The Comedy of Errors is not one of Shakespeare’s well known or most loved plays and a quick read of the play makes it clear to the reader why. The story follows two set of twin brothers who were separated at birth. Both brothers- as luck and comedy would have it – are given the same name: two Antipholuses are masters of two Dromios. The difference? One is from Ephesus and the other from Syracuse. The father of both Antipholuses tells the sorry tale of how his sons were separated in a ship wreck, one managed to get away safely with him, the other with the man’s wife. However, his son is now looking for his long lost brother and has not been heard of.
Naturally the rest of the play follows as the family members and friends of both Antipholuses and Dromios get thoroughly confused over the identities and characters of the men they encounter – which Antipholus is it? Will the twins ever find one another and will the family be reunited? If the premise of the play seems fairly basic and straightforward, then the rest of the play follows in kind.
That’s to say, from start to finish the play gives off an air of fun; as if Shakespeare sat down and decided he wanted to write something that made the audience laugh without having to reach new heights of wittiness. Therefore the level of humor is much derived from the mixups and slapstick fun that ensues: this is the kind of Shakespeare comedy that caters even for people who claim they don’t like Shakespeare.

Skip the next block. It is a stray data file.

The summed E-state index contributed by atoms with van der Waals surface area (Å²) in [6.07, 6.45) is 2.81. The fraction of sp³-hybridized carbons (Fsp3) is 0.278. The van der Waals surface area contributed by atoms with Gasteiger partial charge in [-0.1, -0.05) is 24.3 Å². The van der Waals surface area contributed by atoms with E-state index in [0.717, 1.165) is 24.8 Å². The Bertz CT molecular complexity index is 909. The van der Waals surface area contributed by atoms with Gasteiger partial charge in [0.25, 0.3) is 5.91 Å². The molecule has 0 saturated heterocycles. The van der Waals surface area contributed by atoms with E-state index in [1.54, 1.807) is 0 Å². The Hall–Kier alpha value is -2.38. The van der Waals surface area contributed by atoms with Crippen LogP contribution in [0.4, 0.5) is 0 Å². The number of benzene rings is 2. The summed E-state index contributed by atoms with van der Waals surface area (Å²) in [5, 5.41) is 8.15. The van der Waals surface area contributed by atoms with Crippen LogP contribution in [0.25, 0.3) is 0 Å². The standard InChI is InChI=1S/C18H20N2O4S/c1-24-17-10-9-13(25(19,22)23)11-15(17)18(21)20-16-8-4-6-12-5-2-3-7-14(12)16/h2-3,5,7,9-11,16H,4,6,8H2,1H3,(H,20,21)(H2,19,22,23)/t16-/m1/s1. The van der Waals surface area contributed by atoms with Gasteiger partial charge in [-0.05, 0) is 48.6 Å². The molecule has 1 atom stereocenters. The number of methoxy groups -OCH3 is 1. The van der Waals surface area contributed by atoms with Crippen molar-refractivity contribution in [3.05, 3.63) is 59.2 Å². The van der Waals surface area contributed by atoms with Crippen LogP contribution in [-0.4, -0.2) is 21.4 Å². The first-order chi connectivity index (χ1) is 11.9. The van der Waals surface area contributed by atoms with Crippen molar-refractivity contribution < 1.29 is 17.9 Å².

On a deeper level it does have a bit to say about family and the nature of relationships, conveying the breakdown of order upon the crisis of identity. Without knowing who Antiphonus is (both in terms of real identity and personal character), this throws everything into whack. Money, family and businesses lie on the line until the play resolves. All might end up happy but when you consider what might happen if the identity crisis was never resolved … it does make you shudder.
Like I said, this isn’t a play which explores the great meaning of life itself through blisteringly sharp humour, but it is one that keeps you smiling and enraptured. To me it helps sum up how great Shakespeare was: even when not at his greatest he still manages to create such fun and enjoyable theatre which also touches the heart.
I to the world am like a drop of water
That in the ocean seeks another drop,
Who, falling there to find his fellow forth,
(Unseen, inquisitive) confounds himself.
After all, we might not have a twin with exactly the same name as us, but from time to time we still might lose ourselves.
Photo credit: from the modern film adaptation of The Comedy of Errors, Big Business (1988)